The Czinger 21C hybrid hypercar looks straight out of a videogame. Just look at it! And, in case, this is the first time you’ve ever heard of the name Czinger, it could be because this spaceship-like still-to-reach-production car is the work of a boutique manufacturer from America and might be one of those projects that die on the vine. However, the $2 million hypercar’s design and specifications are so impressive that we are rooting for it to succeed. Robb Report recently caught up with the company’s founder, Kevin Czinger at the Petersen Automotive Museum in Los Angeles where the Czinger 21C has been put up on display. Kevin shared his dreams and explained how the Czinger 21C represents a “paradigm shift in automotive manufacturing.”
The automobile industry has rarely spawned a single-seat production; even the McLaren F1, which has a central driving position, has two rear passenger seats. However, the Czinger 21C wants to stand out with its unique seating layout. In fact, the American hypercar looks very similar to a Le Mans Prototype racer. But hypercars like the Aston Martin Valkyrie and the Mercedes-AMG One have demonstrated that nothing is too wild of an idea for production cars these days! As with most hypercar these days, the Czinger 21C extensively uses Carbon fiber in construction and gets super-aggressive aero elements, including a massive splitter and a humongous rear wing.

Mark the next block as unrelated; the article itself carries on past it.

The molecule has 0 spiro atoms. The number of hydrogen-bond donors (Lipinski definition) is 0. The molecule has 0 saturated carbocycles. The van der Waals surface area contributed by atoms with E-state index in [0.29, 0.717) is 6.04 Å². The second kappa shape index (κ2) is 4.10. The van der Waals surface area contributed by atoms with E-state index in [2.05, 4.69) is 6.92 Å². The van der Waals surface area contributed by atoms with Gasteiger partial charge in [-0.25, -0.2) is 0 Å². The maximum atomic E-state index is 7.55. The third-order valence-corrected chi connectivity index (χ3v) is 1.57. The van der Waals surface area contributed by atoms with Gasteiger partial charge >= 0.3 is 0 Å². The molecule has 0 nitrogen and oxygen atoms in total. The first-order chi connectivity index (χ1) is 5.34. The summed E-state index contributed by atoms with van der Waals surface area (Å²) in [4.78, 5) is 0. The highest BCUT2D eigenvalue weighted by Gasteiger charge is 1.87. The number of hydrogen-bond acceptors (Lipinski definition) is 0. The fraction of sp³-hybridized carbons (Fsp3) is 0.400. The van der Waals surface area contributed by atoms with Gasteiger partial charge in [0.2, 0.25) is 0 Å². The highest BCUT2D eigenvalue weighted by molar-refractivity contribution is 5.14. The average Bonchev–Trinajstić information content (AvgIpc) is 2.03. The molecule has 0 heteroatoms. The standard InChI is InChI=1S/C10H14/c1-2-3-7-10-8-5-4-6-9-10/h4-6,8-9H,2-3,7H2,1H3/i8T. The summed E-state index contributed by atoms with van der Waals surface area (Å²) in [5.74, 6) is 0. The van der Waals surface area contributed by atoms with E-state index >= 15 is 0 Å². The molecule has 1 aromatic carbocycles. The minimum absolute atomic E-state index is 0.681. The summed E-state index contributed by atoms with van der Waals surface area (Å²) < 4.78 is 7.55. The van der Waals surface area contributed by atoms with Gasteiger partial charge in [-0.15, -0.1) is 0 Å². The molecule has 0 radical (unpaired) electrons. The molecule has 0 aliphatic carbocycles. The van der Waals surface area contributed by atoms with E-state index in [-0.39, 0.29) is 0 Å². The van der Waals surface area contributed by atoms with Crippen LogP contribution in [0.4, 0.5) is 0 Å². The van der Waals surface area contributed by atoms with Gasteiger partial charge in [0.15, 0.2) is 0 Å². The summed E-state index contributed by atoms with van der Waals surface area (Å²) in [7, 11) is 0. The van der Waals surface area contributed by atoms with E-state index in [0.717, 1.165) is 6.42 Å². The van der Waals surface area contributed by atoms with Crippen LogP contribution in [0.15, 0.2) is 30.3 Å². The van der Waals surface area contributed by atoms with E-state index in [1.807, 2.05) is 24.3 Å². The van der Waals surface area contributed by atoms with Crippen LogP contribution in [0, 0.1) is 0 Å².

The hypercar is propelled by an in-house developed hybrid powertrain that combines a 2.9-liter, twin-turbocharged V-8 with two electric motor powering each front wheel, which cumulatively produces 1,250 hp. The motors draw power from two small battery packs derived from Formula 1. In terms of performance figures, the hypercar can go from 0-62mph in 1.9 seconds. Kevin also claims that the 21C has the best power-to-weight ratio of any production car with a dry weight of about 2,734 pounds.
While the specs and performance figures are mighty impressive, at least on paper, the Czinger 21C’s most attention grabbing quality is how its built. Instead of sticking with traditional manufacturing processes, the American company plans on building the hypercar with multiple different materials and 3D print components with the use of automated, artificial intelligence-based software. “The idea of this was really a new brand—100 percent American—invented, designed and manufactured based on the world’s first full digital production system and intended to represent the apex of that technology,” Kevin said to Robb Report. We so wish the Czinger 21C doesn’t end up being just vaporware.